Jackson Hole Mountain Resort received the green light to work on a series of new construction projects this summer, including at least one raised, 350-square-foot steel “viewing platform” atop Rendezvous Mountain.
The Bridger-Teton National Forest has received no public comment on the proposals and the window to weigh in is closed. The projects have been approved via a categorical exclusion under the National Environment Policy Act, with construction review forthcoming and most of the physical work set to start this summer.
The viewing platforms are one part of a series of infrastructure projects the resort is now set to complete. Others include trail grading and maintenance, a new hiking trail on top of Rendezvous Mountain, a new ski patrol station under the mountaintop Aerial Tram dock, a new garage for the tram-top snowcat, relocating an avalanche cannon, and building a new kids’ play area at Solitude Station, the midpoint on the Sweetwater Gondola where adults and older children assemble for ski lessons.
Of the projects, one platform will be the farthest from the resort’s current developed footprint but within its current Forest Service-permitted boundaries.
The proposed disturbance for the platforms is less than 0.1 acre, according to U.S. Forest Service documents.
The southernmost platform — one of three new platforms planned — is not set to be built this summer, Jackson Hole Mountain Resort director of planning and engineering Bill Schreiber said. It is set to be made of metal, raised about 10 feet from the ground, and located at the top of Rock Springs Bowl, but not above the popular backcountry ski run, Schreiber said. Instead, it’s set to be built over a cliff.
The other two platforms are slated for construction this summer. The middle one is set to be another raised, 350-foot steel surface like the one proposed in Rock Springs.
The northernmost platform is planned to be more in line with surrounding topography.
Schreiber and resort spokeswoman Anna Cole said the platforms are intended to be a way to guide people through the experience at the top of the Aerial Tram, which is under construction for the summer.
When people disembark the tram in the summer, there are two ways to walk: one is on a pathway toward Cody Bowl. The other is on the road that snakes toward the bottom of the mountain.
“People will start walking down the road, and they don’t really have a destination. They just keep walking and walking, and then all the sudden they go farther than they should,” Schreiber said. “So it’s an epic to get back to the top of the tram.”
The platforms are intended to curb that instinct, giving people a couple of destinations with set distances to travel to when they reach the top of Rendezvous Peak in the summertime.
Schreiber and Cole said they’ll be adorned with displays, aimed at giving people views of Cody Bowl and intended to keep “little hikes” from turning into unintended “big hikes.”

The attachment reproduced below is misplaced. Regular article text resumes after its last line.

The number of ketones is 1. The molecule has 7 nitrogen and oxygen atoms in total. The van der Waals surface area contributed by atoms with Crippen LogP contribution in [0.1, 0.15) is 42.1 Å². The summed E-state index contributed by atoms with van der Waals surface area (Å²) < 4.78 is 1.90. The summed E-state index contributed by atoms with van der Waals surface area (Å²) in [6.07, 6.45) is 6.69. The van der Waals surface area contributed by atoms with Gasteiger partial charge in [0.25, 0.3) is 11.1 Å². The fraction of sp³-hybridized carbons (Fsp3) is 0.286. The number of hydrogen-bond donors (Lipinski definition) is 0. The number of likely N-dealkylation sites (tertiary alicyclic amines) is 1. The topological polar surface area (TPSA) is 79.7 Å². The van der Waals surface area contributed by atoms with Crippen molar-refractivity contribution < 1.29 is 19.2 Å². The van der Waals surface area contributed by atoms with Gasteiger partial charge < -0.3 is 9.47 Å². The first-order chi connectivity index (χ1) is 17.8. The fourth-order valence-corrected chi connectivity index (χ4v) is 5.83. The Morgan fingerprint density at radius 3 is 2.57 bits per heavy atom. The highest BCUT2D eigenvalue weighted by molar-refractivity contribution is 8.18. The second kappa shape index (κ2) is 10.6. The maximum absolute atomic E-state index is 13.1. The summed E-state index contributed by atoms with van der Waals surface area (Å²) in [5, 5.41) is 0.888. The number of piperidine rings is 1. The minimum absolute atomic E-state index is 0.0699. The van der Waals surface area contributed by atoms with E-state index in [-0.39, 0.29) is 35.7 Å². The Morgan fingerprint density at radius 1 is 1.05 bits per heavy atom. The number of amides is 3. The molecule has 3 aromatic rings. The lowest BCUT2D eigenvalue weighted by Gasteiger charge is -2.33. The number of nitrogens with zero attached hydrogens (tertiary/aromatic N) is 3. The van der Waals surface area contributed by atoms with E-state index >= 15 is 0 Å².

Schreiber said he could not share designs for the platforms with the News&Guide “at this time.”
The resort’s plans were made public in early April in the forest’s April Schedule of Proposed Actions, a document known in acronym-laden government speak as the SOPA. That’s essentially a list of projects that the forest is expected to consider approving over a few months.
The News&Guide first saw the document, and plans for the viewing platforms, when looking at public comments online in early June for the resort’s proposal to expand guided backcountry skiing days south of its winter-time boundaries.
By then the window to comment had already closed. The Bridger-Teton approved the project under a categorical exclusion, the National Environmental Policy Act’s lowest level of review.
No public comment was received on the proposal, and Mary Moore, district ranger for the Bridger-Teton National Forest, argued the proposals had been appropriately publicized on the forest’s website.
Moore also said receiving little to no public comment on Jackson Hole Mountain Resort’s proposals under the National Environmental Policy Act wasn’t out of the ordinary.
“The majority of the time, there is little to no comment on infrastructure associated with” Jackson Hole Mountain Resort, Moore said.
That’s in contrast to Snow King Resort, which is adjacent to town and proposed significant changes like a permit boundary expansion and new lifts in the past few years. Those projects were approved this spring after years of controversy, and construction began on the project earlier this summer.
The changes at Jackson Hole Mountain Resort are smaller in scope and do not include a proposed expansion of the resort’s permitted boundaries.
The farthest south viewing platform is within, but on the edge of, those boundaries.
“Snow King was kind of in a different category,” Moore said. “They did move forward with some very significant projects that had a different level of disturbance. And so it required a different level of analysis.”
Moore said the projects proposed by Jackson Hole Mountain Resort did not meet the benchmark for elevating the proposals to a higher level of review under the National Environmental Policy Act.
That would be an environmental assessment or an environmental impact statement.
The district ranger said she had not yet seen a design for the proposed platforms but said that forest officials should in the forthcoming construction review process.
“The NEPA analysis analyzes the disturbance footprint,” Moore said. “The construction kind of review process is where they’ll submit us some formal plans. And that’s where we use it to do a deeper dive into exactly what it’s going to look like.”
Asked whether the platforms would be viewed from the valley floor, Schreiber said no.
“If you had a telescope that was strong enough, you could probably see the one in Rock Springs,” he said. “From any road, you’d never see it.”